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Archive for September 5th, 2010

Oghema Niagara, better known as Chief Thunderwater, lies in Erie Street Cemetery.

Chief Thunderwater

Niagara was born in New York state and traveled with Buffalo Bill Cody’s Wild West shows before settling in Cleveland. As well as being a businessman, Niagara was active in Native American affairs, helping to found the Supreme Council of Tribes, and education of whites about Native American culture and issues. He was a prominent figure in the fight to keep Erie Street Cemetery from being closed and was a member of the Cleveland Early Settlers Association. He can be seen wearing a feathered headdress in this photograph of a re-dedication ceremony at Erie Street Cemetery. Every year, he would honor Joc-O-Sot, another Native American buried in the cemetery, with a ceremony that included planting maize at the grave. According to the family scrapbook online, his granddaughter continued the tradition for many years, putting maize on Chief Thunderwater’s grave as well.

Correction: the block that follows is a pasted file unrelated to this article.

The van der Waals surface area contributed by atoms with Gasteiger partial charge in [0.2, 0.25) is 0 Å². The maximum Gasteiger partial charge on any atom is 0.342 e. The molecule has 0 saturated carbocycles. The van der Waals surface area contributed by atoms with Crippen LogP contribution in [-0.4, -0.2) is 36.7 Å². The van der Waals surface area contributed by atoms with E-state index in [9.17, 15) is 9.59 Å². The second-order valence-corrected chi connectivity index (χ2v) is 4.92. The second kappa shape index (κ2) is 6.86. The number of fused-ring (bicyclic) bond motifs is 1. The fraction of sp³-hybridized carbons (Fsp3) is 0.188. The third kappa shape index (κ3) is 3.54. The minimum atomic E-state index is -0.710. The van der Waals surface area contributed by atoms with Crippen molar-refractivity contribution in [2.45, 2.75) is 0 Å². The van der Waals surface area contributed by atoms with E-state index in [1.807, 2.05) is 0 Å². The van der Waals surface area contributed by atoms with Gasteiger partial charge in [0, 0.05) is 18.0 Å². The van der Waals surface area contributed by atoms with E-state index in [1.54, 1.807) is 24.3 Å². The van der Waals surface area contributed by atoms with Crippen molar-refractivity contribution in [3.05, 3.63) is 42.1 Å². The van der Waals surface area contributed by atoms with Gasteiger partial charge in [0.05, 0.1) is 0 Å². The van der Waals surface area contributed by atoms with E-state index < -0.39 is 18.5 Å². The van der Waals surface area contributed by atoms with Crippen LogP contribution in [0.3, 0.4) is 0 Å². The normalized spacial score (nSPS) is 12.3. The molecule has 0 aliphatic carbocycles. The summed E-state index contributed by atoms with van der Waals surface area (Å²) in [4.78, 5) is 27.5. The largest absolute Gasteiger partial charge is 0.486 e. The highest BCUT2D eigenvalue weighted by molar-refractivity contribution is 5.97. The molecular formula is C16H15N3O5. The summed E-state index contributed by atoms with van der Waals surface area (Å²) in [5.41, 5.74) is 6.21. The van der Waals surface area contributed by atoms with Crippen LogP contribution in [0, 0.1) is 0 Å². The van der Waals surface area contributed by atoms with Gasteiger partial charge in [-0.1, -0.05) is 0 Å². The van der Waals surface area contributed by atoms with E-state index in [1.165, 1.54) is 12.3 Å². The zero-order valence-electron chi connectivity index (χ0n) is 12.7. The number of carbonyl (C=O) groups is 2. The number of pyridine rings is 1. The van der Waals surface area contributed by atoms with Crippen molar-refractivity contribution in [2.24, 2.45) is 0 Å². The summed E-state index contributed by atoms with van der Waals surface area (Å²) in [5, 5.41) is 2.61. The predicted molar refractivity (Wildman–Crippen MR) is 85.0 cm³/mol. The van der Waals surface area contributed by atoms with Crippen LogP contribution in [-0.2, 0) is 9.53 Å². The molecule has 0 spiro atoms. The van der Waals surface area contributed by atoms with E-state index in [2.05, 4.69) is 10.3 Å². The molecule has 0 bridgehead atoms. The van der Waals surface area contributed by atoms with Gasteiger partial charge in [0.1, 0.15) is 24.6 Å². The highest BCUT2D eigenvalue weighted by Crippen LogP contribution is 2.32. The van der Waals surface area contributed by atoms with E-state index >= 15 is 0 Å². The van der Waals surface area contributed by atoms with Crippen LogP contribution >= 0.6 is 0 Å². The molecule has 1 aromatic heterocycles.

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The three linked rings on these tombstones probably represent the men’s membership in a fraternal organization. According to Stories in Stone, the most likely candidate is the International Order of the Odd Fellows (IOOF), sometimes nicknamed the “three link fraternity.” The “three links” are friendship, love, and truth.

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